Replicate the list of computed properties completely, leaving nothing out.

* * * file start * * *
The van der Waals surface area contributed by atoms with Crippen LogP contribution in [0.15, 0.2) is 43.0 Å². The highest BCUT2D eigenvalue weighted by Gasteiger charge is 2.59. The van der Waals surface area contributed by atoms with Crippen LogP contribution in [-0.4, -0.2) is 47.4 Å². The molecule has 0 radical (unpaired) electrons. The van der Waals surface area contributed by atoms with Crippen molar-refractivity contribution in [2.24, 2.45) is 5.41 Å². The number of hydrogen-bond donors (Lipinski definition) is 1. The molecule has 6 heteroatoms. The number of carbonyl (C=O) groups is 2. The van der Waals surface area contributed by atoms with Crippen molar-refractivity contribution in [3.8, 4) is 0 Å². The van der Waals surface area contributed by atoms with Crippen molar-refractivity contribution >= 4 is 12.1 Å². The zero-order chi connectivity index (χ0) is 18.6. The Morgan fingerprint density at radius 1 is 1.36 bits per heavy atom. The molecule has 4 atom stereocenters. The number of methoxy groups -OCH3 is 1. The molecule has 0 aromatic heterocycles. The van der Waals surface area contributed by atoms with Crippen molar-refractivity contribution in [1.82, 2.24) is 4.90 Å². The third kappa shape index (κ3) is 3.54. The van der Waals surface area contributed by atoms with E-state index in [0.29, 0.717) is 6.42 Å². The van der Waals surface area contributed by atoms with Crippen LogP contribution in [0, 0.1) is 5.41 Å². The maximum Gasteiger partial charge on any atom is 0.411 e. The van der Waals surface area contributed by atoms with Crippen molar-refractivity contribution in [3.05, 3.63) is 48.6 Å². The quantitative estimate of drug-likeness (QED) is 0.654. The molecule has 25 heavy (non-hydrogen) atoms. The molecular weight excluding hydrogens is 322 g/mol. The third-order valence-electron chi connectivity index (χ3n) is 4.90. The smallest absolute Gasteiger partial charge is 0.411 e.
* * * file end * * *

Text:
The van der Waals surface area contributed by atoms with Crippen LogP contribution in [0.15, 0.2) is 43.0 Å². The highest BCUT2D eigenvalue weighted by Gasteiger charge is 2.59. The van der Waals surface area contributed by atoms with Crippen LogP contribution in [-0.4, -0.2) is 47.4 Å². The molecule has 0 radical (unpaired) electrons. The van der Waals surface area contributed by atoms with Crippen molar-refractivity contribution in [2.24, 2.45) is 5.41 Å². The number of hydrogen-bond donors (Lipinski definition) is 1. The molecule has 6 heteroatoms. The number of carbonyl (C=O) groups is 2. The van der Waals surface area contributed by atoms with Crippen molar-refractivity contribution in [3.8, 4) is 0 Å². The van der Waals surface area contributed by atoms with Crippen molar-refractivity contribution >= 4 is 12.1 Å². The zero-order chi connectivity index (χ0) is 18.6. The Morgan fingerprint density at radius 1 is 1.36 bits per heavy atom. The molecule has 4 atom stereocenters. The number of methoxy groups -OCH3 is 1. The molecule has 0 aromatic heterocycles. The van der Waals surface area contributed by atoms with Crippen molar-refractivity contribution in [1.82, 2.24) is 4.90 Å². The third kappa shape index (κ3) is 3.54. The van der Waals surface area contributed by atoms with E-state index in [0.29, 0.717) is 6.42 Å². The van der Waals surface area contributed by atoms with Crippen LogP contribution in [0, 0.1) is 5.41 Å². The maximum Gasteiger partial charge on any atom is 0.411 e. The van der Waals surface area contributed by atoms with Crippen molar-refractivity contribution in [3.05, 3.63) is 48.6 Å². The quantitative estimate of drug-likeness (QED) is 0.654. The molecule has 25 heavy (non-hydrogen) atoms. The molecular weight excluding hydrogens is 322 g/mol. The third-order valence-electron chi connectivity index (χ3n) is 4.90. The smallest absolute Gasteiger partial charge is 0.411 e.